Graham-Felsen’s debut is an original take on both teenage angst and race relations/inequality. Laugh out loud funny with cringeworthy moments. Honest, thought provoking and sad. Lots of feels :)
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Content Warnings: bullying, violence

In 1992, Dave Greenfield is one of the only white students at Boston’s Martin Luther King Middle School. He thinks he’s been given the worst hand in life possible- girls ignore him, guys pick on him, and his parents won’t let him transfer to a private school. His only option is to test into the best public school in the city, but that’s unlikely given his lack of interest in academics.

Dave finds an unexpected friend in Mar Wellings when he shocks everyone and stands up for him in the cafeteria. Mar is a loner from the public housing project in Dave’s gentrifying neighborhood. He’s awkward, gawky, and nerdy- all characteristics that challenge Dave’s...

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I will be surrounded by dudes like this for the rest of my life. White boys and white girls who grew up behind whitewashed fences, who grew up with no idea, for the rest of my life. The force preordained it: Not only will I be surrounded by them, I will become one of them, the thing I hate and can’t escape. Not a white boy or a whitey or a white b*tch, but a white person.

If you’re looking for a way to start your new year out right, Green is absolutely the way to go. Prepare yourself to be transported by a distinctive voice and a story line that screams with authenticity. More than authentic—it was one that mirrored what middle school was like for me in the 90s: the same cliques, the same...

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Published by Random House on January 2, 2018

David Greenfeld, blond and blue-eyed, is starting middle school in Boston, one of only two white kids in his class. His teacher wants her advanced class to move on to Boston Latin for seventh grade, but David sucks at standardized testing and isn’t holding out hope of escaping MLK. To their credit, David’s hippy parents believe in public schools and refuse to send him to a private school. As a consequence, David needs to find a way to deal with his lack of acceptance.

David tries to be cool, in the way that white kids emulate black kids because black kids have style and white kids are nerdish. He speaks the vernacular (you feel me?), but he...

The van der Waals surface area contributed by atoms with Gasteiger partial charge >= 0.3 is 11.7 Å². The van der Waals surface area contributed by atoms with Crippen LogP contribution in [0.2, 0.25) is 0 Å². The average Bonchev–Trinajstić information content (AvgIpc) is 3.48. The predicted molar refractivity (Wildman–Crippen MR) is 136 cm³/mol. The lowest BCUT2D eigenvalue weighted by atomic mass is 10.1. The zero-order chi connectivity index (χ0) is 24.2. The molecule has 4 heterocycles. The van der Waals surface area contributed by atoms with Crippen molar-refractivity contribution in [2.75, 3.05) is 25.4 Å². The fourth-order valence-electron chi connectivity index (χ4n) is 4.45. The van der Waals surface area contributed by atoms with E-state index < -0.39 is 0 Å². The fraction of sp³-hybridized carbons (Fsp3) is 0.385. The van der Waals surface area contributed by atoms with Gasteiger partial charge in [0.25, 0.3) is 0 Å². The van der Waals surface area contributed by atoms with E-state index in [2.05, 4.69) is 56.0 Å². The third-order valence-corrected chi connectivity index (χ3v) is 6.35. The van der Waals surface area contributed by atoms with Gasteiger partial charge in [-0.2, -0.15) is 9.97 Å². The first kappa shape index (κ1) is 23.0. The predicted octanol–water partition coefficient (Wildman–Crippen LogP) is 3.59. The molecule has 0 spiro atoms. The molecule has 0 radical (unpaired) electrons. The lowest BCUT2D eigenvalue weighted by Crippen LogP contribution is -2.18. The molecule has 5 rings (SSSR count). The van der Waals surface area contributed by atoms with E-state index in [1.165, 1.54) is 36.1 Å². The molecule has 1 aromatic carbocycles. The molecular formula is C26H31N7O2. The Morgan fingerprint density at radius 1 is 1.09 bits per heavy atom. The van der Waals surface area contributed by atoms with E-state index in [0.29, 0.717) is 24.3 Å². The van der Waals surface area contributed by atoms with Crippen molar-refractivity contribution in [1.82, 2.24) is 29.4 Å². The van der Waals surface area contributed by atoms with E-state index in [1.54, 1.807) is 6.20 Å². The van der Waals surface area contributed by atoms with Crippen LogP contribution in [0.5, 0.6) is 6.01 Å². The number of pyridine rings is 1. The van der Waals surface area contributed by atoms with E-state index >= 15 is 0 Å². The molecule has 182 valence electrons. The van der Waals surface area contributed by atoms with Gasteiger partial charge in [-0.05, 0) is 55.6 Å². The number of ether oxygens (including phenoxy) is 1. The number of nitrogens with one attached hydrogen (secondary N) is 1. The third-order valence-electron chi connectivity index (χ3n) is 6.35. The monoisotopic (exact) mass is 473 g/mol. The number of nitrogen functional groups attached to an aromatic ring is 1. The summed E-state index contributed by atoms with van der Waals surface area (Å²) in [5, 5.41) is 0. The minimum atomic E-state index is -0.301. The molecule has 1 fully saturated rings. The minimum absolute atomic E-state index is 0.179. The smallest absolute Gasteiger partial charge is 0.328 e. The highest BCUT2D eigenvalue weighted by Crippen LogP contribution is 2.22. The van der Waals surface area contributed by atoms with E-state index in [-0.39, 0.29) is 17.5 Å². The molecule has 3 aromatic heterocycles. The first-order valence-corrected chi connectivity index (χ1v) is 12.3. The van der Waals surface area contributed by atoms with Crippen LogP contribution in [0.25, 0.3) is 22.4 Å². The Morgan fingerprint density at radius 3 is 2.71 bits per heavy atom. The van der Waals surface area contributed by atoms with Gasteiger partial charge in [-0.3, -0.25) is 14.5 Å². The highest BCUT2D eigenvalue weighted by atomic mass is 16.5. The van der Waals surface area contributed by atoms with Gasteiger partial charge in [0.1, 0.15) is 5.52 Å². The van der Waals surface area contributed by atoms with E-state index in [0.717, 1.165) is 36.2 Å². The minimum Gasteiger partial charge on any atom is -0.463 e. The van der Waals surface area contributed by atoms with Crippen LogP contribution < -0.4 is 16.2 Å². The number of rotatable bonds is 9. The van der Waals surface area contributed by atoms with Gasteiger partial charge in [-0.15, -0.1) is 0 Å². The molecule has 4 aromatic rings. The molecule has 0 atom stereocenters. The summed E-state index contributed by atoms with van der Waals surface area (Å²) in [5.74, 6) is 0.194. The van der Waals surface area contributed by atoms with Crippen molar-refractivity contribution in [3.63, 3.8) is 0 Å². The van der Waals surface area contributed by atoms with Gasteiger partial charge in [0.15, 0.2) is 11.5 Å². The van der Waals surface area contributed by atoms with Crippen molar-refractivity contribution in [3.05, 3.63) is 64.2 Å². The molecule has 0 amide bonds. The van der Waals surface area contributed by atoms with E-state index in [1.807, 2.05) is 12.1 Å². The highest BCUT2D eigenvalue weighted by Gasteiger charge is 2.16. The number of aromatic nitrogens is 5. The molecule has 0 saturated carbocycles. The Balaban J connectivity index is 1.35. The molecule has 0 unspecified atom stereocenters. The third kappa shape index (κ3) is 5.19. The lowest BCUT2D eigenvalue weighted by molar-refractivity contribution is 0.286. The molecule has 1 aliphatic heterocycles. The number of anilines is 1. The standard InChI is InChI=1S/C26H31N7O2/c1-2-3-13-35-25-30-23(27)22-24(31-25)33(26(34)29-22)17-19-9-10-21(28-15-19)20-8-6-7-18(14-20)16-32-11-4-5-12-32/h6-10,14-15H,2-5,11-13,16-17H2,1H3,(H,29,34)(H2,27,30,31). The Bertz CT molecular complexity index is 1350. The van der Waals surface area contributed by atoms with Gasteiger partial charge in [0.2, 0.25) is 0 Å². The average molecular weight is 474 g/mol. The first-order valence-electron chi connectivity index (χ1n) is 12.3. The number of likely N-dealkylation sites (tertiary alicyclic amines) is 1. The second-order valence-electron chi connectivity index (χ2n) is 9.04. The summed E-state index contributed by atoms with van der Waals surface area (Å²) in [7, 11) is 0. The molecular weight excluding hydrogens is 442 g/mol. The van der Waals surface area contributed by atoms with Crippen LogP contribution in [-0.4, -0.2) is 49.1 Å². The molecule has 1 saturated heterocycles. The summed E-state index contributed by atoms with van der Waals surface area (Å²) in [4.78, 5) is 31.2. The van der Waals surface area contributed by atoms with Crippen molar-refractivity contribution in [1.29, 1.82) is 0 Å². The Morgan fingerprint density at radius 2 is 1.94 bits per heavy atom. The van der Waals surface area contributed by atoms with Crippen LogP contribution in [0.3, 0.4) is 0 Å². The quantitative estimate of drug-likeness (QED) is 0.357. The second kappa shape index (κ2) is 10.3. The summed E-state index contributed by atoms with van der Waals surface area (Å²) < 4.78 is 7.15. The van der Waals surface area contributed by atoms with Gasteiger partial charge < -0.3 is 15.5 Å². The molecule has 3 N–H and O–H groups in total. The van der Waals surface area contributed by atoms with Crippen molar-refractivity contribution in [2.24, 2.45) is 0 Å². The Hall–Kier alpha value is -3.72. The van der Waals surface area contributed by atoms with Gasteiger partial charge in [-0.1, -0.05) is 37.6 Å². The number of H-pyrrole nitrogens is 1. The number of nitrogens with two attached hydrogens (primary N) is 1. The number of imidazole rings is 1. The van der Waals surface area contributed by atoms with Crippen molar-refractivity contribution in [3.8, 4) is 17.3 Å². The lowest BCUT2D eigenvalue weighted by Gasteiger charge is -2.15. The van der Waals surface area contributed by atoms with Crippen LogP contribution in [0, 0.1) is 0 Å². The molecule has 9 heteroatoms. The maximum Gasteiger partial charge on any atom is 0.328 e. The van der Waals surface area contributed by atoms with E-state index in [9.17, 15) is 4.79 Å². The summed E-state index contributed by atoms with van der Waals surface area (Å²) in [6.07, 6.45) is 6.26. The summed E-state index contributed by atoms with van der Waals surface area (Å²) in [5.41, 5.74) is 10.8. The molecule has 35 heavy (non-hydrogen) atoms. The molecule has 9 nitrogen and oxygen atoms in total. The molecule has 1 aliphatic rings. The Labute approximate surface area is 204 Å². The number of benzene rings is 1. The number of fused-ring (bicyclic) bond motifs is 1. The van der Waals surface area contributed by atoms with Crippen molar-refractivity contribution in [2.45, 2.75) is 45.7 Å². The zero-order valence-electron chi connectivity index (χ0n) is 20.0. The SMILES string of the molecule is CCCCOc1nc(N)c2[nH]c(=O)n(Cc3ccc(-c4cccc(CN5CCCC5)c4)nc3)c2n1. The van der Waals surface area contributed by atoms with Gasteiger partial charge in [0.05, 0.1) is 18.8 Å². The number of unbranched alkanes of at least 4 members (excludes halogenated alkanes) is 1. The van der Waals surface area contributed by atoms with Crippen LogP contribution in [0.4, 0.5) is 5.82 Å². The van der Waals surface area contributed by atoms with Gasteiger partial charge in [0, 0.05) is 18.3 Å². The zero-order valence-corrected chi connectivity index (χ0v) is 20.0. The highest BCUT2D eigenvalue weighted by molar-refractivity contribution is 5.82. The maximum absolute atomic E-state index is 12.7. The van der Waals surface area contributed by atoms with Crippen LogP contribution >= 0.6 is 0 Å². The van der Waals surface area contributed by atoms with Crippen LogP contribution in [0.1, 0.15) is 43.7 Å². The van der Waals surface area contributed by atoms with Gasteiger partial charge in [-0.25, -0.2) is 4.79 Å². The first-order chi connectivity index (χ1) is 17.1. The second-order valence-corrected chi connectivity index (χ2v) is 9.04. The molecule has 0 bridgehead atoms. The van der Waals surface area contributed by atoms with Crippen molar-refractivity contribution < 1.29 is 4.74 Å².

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I thought the cover art was fantastic and the "novel of race and privilege" premise was interesting, so I gave Green a chance. It is absolutely a lesson in empathy and Mar's story was a bit thought-provoking. From the beginning, though, I couldn't get over the dialect of the main character, David. The excessive use of "shook" and other terms just wasn't believable from this character, written in this way, and it annoyed me. I continually wished the book wasn't written in his voice but instead was narrated with quotes from him inserted, if it would even be believable or less annoying that way. I also kept waiting for the big twist and the point. It...

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GREEN by Sam Graham-Felsen has been described as an "original voice" and that it is. Unfortunately, it may be so original that I am not sure if students will relate or not. To them it will likely seem written for younger students since the protagonist, Dave Greenfeld, is in sixth grade. He is certainly immature and uses strange slang and ethnic expressions, even for someone living in 1992 Boston. Both his immaturity and language were obstacles to building any empathy for a character who seems overly clueless (although White, trying to fit in at his almost all Black school by spending money his parents don’t have on a “stylish” outfit only ostracizes him further). The book...

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A wonderful book. The author has put tremendous thought behind showing us the way the world works. I genuinely believe that people never grow up. They just become older.  They learn to hide better, and to show only what they want to. Here the author shows us how early people begin to get shaped. How their thoughts and ideas and thier weaknesses make them who they are.